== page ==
I could write a book on the places and ways we made available times, but you are writing your own book on this subject. Tom says we have had a fairy tale journey, one packed with schemes and spells of witches and wizards, dragon fights and more, like any other story book… we just keep believing there is a ‘happily ever after.’The following quote whispers intimacy and acceptance in every phrase, and it is beautiful in marriage: “Oh the comfort, the inexpressible comfort of feeling safe with a person, having neither to weigh thoughts nor measure words, but to pour them all out, just as they are, chaff and grain together; knowing that a faithful hand will take and sift them, keep what is worth keeping, and then, with a breath of kindness, blow the rest away.” Dinah Maria Craik

You can talk all day and all night, but there needs to be some touching going on.  When we first began leading marriage workshops, we called each one of our married children and asked them: What is the one thing you remember most about us—in the home?  All four of them said… the way you two have always touched.

“I love to come to your house,” a young friend who visited often, whispered to our daughter. “I love to see your mom and dad touch each other. I have never seen mine do that.”

“Affectionate touching is one of the most critical elements of a strong and healthy marriage, and it is one of the easiest to neglect. Regular, sincere, spontaneous nonsexual affection helps to sustain the emotional closeness needed in a marriage.” USAir Magazine, October 1992. This was written 30 years ago.

It is true that each one has a different  level of need for touch.  You will remember physical touch is one of the five love languages (The Five Love Languages, Gary Chapman). It was interesting how long it took me to realize this was a language Tom spoke. Touching was always a part of our relationship, but I never associated this as his love language… (and we had taught the book!) Until… one day he told me how he felt when I reached for his hand as we walked in Vienna.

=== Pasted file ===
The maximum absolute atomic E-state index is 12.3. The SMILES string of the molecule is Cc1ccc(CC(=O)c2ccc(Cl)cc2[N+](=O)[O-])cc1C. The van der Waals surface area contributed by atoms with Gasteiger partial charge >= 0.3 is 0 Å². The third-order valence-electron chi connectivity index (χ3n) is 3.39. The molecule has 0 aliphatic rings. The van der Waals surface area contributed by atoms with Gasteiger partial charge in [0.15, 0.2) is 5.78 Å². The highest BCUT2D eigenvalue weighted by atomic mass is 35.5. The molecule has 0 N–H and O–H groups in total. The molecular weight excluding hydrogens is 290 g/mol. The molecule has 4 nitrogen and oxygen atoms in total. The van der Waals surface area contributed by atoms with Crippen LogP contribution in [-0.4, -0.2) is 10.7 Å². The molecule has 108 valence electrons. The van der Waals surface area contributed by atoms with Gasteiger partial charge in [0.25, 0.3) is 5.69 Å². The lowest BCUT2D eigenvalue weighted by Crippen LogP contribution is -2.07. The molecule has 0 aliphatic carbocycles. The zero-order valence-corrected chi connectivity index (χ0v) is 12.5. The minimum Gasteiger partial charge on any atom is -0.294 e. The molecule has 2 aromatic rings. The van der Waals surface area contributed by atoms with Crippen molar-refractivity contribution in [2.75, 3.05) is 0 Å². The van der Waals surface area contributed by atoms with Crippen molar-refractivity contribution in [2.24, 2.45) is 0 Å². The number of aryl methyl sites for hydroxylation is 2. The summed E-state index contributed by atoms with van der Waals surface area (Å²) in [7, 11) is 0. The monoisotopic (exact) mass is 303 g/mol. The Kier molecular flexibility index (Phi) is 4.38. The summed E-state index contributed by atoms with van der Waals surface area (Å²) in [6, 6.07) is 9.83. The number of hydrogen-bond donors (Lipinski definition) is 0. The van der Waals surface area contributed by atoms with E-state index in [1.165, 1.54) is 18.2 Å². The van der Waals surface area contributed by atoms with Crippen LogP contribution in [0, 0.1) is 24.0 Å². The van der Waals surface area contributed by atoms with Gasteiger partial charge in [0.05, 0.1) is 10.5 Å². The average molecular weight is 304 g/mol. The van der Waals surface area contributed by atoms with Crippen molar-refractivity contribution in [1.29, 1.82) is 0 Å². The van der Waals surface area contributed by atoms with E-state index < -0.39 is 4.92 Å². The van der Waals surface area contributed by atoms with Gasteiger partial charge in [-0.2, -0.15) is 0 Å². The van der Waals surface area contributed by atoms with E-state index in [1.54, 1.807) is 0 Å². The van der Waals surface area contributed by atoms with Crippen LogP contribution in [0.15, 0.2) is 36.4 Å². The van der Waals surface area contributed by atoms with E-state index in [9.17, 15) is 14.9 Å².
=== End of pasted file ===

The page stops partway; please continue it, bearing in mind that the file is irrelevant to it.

For most of my younger years, I was not hugged and touched  except in a negative way, other than when I spent  summer time with aunts and uncles who were loving and kind to all of us.  I had to learn the lesson of touch.  Marriage is a constant learning class.

John Gray, author of Mars and Venus, Together Forever, asked his mother why his father had felt the need to stray. “Your father and I loved each other very much. But as the years passed, I became his mother, and your father wanted a wife.” p2.  Not only do we need touch, we learn to love romantically, too. The website, itsovereasy.com states in one particular study, the number one reason given for divorce is … absence of romantic intimacy/love.

Sadly, this often happens. Charlie Shedd, our first mentor in marriage, declared a woman should be a lady on the street, a queen in her house, and a lover in the bedroom. (He has a stronger word than lover.) Never be a mother… I am sure some of my readers may think this is far too outdated. After all, we live in 2021, and we are equal in every way.  This has nothing to do with being equal; it has all to do with learning ways to finish well… together.